How does light travel? The simple answer is that it travels very fast and always in a straight line.
Light is a formed by a stream of small packets of energy called photons. These travel very fast and will not stop until they run into a barrier. So for example if you shine a flashlight on a person or a wall, the light will illuminate the area but it will not be able to bend or get through a solid object.
How does light travel is a common question. The simple answer is that it can only travel in straight lines in a constant beam from the source. You can not cause light to bend or make it deviate from this projection.
School children learning science can take part in a simple experiment to demonstrate this. A torch is shone on a line of three cards suspended in a milky water solution. The first card has three pinholes, the second card has two pinholes and the last one just has one pinhole. All these are aligned with each other.
When the light is shone on the first card, the pinholes enable three beams of light to shine through to the second card where the pinholes then send two beams of light through to the last card which has only one pinhole. Students can clearly see the light beams against the milky water solution and notice how the light beams are straight and are easily stopped by a physical barrier.
Einstein discovered that the speed of light is constant and that light from a fast moving object such as a car moves no faster than light emitted from a stationary object. In short, you cannot speed up the speed of light.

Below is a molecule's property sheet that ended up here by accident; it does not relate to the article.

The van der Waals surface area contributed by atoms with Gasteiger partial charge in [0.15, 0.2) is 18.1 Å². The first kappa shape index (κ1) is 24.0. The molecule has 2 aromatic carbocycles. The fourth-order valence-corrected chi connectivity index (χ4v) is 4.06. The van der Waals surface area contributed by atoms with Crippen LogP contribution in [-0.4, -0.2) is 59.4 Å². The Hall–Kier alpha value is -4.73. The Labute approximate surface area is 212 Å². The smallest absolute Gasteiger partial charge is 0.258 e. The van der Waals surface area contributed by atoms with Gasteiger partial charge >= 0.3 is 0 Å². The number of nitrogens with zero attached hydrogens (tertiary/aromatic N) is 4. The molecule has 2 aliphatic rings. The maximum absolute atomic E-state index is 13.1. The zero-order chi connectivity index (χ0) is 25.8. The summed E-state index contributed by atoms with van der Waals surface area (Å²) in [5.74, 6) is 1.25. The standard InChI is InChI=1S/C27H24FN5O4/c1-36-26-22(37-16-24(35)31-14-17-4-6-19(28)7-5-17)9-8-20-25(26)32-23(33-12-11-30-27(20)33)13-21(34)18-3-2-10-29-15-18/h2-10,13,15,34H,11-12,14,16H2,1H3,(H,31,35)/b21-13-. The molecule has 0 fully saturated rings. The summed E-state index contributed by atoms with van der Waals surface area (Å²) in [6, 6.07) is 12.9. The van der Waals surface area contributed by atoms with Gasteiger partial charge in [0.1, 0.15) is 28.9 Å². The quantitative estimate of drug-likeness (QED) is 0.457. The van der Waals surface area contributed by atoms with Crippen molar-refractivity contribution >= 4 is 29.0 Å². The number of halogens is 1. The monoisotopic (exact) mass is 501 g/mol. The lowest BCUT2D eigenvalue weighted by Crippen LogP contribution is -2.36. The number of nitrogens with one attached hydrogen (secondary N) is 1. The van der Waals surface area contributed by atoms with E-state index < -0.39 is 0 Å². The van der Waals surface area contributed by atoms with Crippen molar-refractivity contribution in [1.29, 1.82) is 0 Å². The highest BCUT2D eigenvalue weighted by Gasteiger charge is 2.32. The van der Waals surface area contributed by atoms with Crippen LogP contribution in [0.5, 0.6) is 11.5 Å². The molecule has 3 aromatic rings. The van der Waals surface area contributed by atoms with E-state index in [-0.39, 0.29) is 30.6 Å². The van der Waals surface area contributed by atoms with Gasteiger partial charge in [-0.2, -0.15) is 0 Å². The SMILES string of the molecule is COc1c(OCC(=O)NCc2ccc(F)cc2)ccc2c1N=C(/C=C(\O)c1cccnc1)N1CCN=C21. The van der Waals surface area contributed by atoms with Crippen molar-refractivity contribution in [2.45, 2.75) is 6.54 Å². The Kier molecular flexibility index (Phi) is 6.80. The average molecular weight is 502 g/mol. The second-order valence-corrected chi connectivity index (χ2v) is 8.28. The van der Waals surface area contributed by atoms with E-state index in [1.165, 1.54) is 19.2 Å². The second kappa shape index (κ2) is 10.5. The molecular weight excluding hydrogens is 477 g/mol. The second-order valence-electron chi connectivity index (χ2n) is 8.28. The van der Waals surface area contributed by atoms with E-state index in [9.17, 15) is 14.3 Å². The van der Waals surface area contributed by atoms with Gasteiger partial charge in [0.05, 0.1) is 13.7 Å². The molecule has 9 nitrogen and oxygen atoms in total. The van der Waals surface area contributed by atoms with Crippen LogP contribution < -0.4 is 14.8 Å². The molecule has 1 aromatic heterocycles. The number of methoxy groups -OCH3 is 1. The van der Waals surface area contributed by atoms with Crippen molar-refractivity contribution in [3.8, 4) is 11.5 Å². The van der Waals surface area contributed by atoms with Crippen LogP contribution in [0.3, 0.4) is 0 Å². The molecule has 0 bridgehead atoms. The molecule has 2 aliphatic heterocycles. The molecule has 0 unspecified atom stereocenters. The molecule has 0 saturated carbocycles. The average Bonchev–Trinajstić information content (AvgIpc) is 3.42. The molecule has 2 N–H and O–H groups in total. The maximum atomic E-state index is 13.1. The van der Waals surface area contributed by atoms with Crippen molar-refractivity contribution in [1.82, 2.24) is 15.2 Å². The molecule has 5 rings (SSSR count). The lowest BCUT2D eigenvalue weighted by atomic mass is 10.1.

How does light travel and how fast is it?
So light only ever travels in a straight line and it moves very fast. It travels 186, 000 miles (300,000Km) per second making it an effective way to calculate distances in space. The distant planets and stars are so far away that they are measured in light years. This means the distance that a beam of light travels over a course of a year.
According to NASA, one light year is equal to 5.8 trillion miles (9.4 trillion kms). Our nearest galaxy is the Andromeda galaxy and is around 220 million light years away. Our nearest neighbouring star is Proximi Centauri and if we travelled at the speed of light it would take 4.25 years to get there.
The Sun is about 8 light minutes from the earth. This means that when we look at the sun we are seeing it as it was 8 minutes previously. It would take 1.87 light years to reach the furthest edge of our own Solar System (the Oort Cloud which is made up of dormant comets)
How does light travel is the fundamental principle of Albert Einstein’s Law of Relativity, which he discovered in 1905. This not only shone a light on our own natural world, it enabled scientists to better understand the cosmos and the vast distances of space.